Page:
https://doi.org/10.1371/journal.pone.0238560.g008

thumbnail
Table 4. Rate of exponential growth calculated as the slope of the piecewise linear fit to the logarithmic plot, for the counties in Fig 8.

The sum of squares and Pearson goodness of fit statistic are also provided in each case.

https://doi.org/10.1371/journal.pone.0238560.t004

4 Discussion

In this study, we focused on the dynamics of the COVID-19 epidemic in the state of New York for the first month of the outbreak (March 1st to April 1st), and we analyzed statewide data on confirmed infections, testing, hospitalizations and deaths, as well as county-wise data on infection rates, for the counties in the state that were reporting over 100 infections by April 1. Our primary goal was to determine whether it is possible to dissociate between intrinsic trends in the epidemic dynamics, the effects of social distancing measures, and the effects of under-reporting produced by the schedule and limitations in testing.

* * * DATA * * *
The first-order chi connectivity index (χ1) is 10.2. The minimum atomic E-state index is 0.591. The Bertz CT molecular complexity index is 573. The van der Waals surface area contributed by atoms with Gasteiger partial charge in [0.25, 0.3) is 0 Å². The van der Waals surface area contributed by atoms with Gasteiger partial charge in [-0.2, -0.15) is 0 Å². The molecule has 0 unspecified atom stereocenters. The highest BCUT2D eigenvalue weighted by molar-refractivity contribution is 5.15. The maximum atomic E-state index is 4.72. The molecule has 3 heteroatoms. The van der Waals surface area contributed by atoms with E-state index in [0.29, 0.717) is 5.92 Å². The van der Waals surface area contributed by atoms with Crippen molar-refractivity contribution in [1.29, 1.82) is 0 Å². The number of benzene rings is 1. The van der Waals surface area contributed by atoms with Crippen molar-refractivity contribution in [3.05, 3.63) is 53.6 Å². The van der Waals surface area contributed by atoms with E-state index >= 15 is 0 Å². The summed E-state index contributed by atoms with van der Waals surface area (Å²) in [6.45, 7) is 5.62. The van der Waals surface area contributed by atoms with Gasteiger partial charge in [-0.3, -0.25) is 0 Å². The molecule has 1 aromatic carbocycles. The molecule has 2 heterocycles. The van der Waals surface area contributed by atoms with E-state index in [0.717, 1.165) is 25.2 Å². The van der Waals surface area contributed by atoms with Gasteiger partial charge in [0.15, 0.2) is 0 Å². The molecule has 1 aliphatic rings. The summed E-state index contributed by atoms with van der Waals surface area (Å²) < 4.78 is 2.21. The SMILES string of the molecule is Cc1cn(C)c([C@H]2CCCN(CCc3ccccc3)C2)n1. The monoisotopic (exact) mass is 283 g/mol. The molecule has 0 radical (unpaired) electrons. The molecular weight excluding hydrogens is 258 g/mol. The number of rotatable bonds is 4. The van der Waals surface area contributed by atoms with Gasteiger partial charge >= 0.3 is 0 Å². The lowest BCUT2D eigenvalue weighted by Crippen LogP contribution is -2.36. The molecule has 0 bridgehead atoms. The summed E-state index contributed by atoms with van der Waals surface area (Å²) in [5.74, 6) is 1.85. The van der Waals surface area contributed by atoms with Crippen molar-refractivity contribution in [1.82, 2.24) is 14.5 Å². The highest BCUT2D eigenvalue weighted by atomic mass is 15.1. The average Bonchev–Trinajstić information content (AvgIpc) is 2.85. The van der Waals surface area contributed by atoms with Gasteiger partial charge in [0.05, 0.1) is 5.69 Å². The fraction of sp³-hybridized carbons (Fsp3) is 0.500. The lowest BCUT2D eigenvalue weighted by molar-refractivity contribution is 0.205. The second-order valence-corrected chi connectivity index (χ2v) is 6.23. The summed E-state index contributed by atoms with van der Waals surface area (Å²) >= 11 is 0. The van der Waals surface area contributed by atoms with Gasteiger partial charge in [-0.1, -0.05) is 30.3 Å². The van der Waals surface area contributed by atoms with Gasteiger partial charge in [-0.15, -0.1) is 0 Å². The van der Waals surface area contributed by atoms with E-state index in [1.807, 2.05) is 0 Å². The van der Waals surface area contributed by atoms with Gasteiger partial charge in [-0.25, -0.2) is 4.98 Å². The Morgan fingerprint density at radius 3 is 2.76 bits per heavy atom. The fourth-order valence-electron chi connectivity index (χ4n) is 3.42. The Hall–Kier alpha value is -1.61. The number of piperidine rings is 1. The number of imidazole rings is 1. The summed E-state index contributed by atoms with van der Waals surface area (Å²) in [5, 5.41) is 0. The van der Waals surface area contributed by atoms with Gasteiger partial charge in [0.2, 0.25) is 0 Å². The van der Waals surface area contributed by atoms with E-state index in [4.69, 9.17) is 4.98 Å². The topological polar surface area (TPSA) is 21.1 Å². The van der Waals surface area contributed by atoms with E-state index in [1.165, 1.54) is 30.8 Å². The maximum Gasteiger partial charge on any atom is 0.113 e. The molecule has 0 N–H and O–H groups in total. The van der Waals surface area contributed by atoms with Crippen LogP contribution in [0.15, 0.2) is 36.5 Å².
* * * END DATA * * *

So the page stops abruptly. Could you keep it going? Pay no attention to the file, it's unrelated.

We first identified a signature in the evolution of the number of confirmed infections specific to the state of New York, characterized by piecewise behavior with four distinct pieces, switching between exponential curves with higher versus lower alternating rates, and eventually settling to a relatively low exponential rate. We aimed to understand the factors behind the transitions, with a primary focus on answering whether the trend shown in the last piece of the data (preceding the start of April) corresponds to a damping in infections, or is a reporting artifact.